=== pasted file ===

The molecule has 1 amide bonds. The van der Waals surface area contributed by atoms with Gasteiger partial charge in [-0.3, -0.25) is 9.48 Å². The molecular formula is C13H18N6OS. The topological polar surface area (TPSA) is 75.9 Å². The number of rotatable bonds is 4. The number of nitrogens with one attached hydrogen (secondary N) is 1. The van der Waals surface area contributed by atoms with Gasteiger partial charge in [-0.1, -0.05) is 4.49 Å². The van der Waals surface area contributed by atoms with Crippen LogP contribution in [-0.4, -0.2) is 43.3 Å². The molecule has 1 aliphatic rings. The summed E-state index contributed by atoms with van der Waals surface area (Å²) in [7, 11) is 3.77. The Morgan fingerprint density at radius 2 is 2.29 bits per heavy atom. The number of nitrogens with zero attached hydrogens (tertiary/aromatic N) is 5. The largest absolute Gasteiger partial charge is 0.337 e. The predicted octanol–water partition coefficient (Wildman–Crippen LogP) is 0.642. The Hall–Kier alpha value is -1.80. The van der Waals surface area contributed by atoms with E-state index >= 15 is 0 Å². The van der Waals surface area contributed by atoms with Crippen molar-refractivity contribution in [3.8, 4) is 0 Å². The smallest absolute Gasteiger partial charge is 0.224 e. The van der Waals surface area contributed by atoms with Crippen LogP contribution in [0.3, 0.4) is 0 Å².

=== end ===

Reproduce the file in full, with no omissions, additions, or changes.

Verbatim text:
The molecule has 1 amide bonds. The van der Waals surface area contributed by atoms with Gasteiger partial charge in [-0.3, -0.25) is 9.48 Å². The molecular formula is C13H18N6OS. The topological polar surface area (TPSA) is 75.9 Å². The number of rotatable bonds is 4. The number of nitrogens with one attached hydrogen (secondary N) is 1. The van der Waals surface area contributed by atoms with Gasteiger partial charge in [-0.1, -0.05) is 4.49 Å². The van der Waals surface area contributed by atoms with Crippen LogP contribution in [-0.4, -0.2) is 43.3 Å². The molecule has 1 aliphatic rings. The summed E-state index contributed by atoms with van der Waals surface area (Å²) in [7, 11) is 3.77. The Morgan fingerprint density at radius 2 is 2.29 bits per heavy atom. The number of nitrogens with zero attached hydrogens (tertiary/aromatic N) is 5. The largest absolute Gasteiger partial charge is 0.337 e. The predicted octanol–water partition coefficient (Wildman–Crippen LogP) is 0.642. The Hall–Kier alpha value is -1.80. The van der Waals surface area contributed by atoms with E-state index >= 15 is 0 Å². The van der Waals surface area contributed by atoms with Crippen molar-refractivity contribution in [3.8, 4) is 0 Å². The smallest absolute Gasteiger partial charge is 0.224 e. The van der Waals surface area contributed by atoms with Crippen LogP contribution in [0.3, 0.4) is 0 Å².